The revolution will be pixelated, apparently. April 19, 2010Posted by Erin Ptah in Meta, News Roundup.
From Lisa Nakamura’s Digitizing Race: Visual Cultures of the Internet:
The avatars that these women produce pose a problem for many upper- and intellectual-class viewers in that they are decidedly déclassé in terms of visual style, as is much of popular digital visual culture; they are cartoonish, “cutsey”, festooned with animated sparkles, flashing animated GIFs, pastel colors, and sentimental stylings taken from older media franchises like Care Bears, Disney, Hello Kitty, and Friends. …Yet while these women’s autobiographical digital signatures are far from “cutting edge” in terms of difficulty of production or conventional aesthetic qualities, they are revolutionary in terms of the power that they take back from institutions that govern and produce powerful types of visual signification, institutions like the very “biotech and fertility industries” that give rise to so many images of women’s bodies, digital images that are accorded power and authority.
Hear that, ladies? Your sparkly animated Care Bear forum signatures are revolutionary! Tacky, yes. But revolutionary!
Seriously, does this rub anybody else the wrong way? “Gosh, these women sure do have horrible taste, but it’s okay, because they’re fighting the power!” As if you can really respect someone’s defiance of The Establishment when in the same breath you’re reasserting the rights of The Establishment to judge them – and find them aesthetically bereft and technically inept, no less.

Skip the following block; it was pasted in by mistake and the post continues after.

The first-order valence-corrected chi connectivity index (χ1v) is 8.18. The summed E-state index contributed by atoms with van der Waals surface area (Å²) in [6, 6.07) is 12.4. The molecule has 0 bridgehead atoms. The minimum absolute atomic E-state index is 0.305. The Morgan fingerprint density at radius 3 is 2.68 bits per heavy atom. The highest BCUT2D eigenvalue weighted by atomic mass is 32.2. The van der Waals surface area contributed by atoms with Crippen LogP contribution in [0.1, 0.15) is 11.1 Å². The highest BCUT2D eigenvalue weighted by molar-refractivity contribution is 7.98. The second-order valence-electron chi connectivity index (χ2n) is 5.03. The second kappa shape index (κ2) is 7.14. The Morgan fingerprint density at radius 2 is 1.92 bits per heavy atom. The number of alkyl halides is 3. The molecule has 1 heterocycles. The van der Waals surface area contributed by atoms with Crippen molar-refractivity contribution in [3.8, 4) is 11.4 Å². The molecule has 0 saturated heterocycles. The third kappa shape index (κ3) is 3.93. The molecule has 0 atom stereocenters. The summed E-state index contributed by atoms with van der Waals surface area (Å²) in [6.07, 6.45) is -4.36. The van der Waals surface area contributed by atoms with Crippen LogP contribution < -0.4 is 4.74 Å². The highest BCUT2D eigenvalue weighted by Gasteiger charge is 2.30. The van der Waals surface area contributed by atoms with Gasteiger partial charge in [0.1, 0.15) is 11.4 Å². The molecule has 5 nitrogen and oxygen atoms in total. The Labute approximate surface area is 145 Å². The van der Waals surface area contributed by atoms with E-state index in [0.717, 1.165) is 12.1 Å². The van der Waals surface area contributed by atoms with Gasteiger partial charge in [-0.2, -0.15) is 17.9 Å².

Why do forum signatures have to be judged in relation to anybody else’s idea of Proper Aesthetic Taste in the first place? Maybe it’s not about The Establishment at all. Sometimes a Care Bear is just a Care Bear.
(For that matter, who says “intellectuals” must be disdainful of pink sparkly things? [She says, a month away from finishing her third degree, while wearing a Hello Kitty band-aid.])
To be fair, there was a lot of interesting stuff in this book. (As the title implies, it’s mostly about ways in which the Internet and racial politics intersect. But it veers off-topic pretty frequently, especially in this one chapter, which dealt with the cartoon-doll avatars created by women on pregnancy forums.) Some of it was illuminating. Some of it felt oddly shallow.
And then there were these sort of weird bits. Like the point where, in her analysis of AIM buddy icons, she discussed a site with a category for “nationality”. Users-submitted icons to this category featured labels like “Armenian” and “Irish”, but also “Capricorn” and “Muslim”:
Rather than interpreting this use of the “nationality” category as a sign of an inaccurate understanding of what nation, race, religion, and astrology mean, the particular mode in which these categories overlap indicates a multidimensional conception of what “nationality” means.
…uh-huh. Whatever you say, ma’am.
I’m just going to end this post by inundating ya’ll with examples of Amazing Pixel Art. Because I can.
stone restriction by Orkmides (look at that motion!)
Visitors by Viterai (creepy, then lolarious)
commission: xyliaeria by Apomix (lush!)
Transparant by griffsnufff (gorgeous and ethereal)
Kitty Running Round Star by Kiss-the-Iconist (deceptively simple)
White Peacock by Foxbane (look at those feathers!)
+Pixel ID+ GET PINK by Mirai-LD (see, now, this is the cutting edge of avatars.)